Success Could Mean Specializing at Massage Therapy School

With the Bureau of Labor and Statistics predicting that massage therapy jobs will continue to increase in demand through the next couple of decades, some might believe that finding a job after graduation is a sure thing.

As it turns out, the increasing demand also means an increase in competition, so finding a niche specialty within the massage therapy industry will be vital to a high-paying job after graduating from a massage therapy program.

Nice specialties include all sorts of massage therapy genres – from Reiki to sports massage, geriatrics to deep tissue. It will also be important to be at the “top of the game”, too. So being very good at a niche specialty will become just as important as the specialty itself. (If you’ve ever received a massage from competing companies, you probably have a preference between the two.)

U.S. News and World Report recently pointed this out while announcing the Best Jobs of 2012, adding that it’s helpful to have a successful mentor who can connect massage therapy graduates with others in the industry and who is willing to pass clients to you. Mentors can also share information about the client base in that location that would never be taught during a massage therapy class at the local college.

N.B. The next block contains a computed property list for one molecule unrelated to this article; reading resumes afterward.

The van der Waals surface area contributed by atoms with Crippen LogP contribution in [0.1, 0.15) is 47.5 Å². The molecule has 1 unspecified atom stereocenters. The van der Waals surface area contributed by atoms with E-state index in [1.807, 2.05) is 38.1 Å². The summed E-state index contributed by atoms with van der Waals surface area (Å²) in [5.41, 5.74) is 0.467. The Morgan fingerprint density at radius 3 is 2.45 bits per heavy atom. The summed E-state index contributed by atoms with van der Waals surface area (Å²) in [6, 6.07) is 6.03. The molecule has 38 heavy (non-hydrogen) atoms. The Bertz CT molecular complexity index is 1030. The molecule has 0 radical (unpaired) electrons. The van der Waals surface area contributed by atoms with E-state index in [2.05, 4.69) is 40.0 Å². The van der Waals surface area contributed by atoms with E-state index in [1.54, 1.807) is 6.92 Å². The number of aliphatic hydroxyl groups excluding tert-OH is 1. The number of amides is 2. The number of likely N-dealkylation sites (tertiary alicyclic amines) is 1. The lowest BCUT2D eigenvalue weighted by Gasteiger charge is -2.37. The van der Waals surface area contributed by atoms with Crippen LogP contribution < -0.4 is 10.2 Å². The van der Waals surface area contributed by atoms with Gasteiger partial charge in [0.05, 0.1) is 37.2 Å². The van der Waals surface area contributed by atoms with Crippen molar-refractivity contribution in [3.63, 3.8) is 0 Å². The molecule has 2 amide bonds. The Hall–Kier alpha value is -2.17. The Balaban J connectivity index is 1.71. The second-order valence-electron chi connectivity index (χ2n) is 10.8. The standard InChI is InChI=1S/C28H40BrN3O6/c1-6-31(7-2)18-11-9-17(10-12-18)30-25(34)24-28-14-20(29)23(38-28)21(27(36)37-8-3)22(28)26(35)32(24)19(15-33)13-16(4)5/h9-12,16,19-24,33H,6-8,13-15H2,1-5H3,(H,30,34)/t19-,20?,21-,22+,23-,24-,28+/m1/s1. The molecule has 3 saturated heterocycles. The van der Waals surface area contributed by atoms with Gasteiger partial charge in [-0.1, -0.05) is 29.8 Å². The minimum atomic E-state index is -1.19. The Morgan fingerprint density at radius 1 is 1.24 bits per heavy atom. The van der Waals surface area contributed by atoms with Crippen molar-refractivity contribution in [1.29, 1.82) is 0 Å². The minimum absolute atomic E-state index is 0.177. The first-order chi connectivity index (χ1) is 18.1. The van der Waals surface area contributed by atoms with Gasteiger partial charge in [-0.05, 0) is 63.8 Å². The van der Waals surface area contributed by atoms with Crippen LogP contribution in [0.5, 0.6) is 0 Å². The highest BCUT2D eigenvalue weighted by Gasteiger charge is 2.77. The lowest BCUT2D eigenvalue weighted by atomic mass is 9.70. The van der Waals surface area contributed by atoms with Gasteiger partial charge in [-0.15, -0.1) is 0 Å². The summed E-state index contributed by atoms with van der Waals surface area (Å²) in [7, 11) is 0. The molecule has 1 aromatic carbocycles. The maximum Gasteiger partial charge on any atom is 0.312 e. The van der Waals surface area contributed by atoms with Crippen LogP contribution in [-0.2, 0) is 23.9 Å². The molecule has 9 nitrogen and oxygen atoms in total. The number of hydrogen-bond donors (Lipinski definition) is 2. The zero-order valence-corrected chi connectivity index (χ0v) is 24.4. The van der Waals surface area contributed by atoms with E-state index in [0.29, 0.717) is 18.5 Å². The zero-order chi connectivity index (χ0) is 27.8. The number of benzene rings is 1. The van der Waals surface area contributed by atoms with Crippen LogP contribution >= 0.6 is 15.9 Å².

Back to massage therapy niches, there are plenty of options for specializing in this field. It is important for massage therapy students to identify what it is about massage therapy that they enjoy the most and then choose a sub-genre on which they can really focus their attention.  Many massage therapists enjoy the mind-body connection concept and for this reason choose to go into an eastern study of therapy that includes holistic therapy while others will more enjoy classes that focus on the technical details of kinesiology and deep tissue massage.


  1. says:

    Success Could Mean Specializing at Massage Therapy School…

    Specializing in niche massage therapy classes can help foster success after graduation….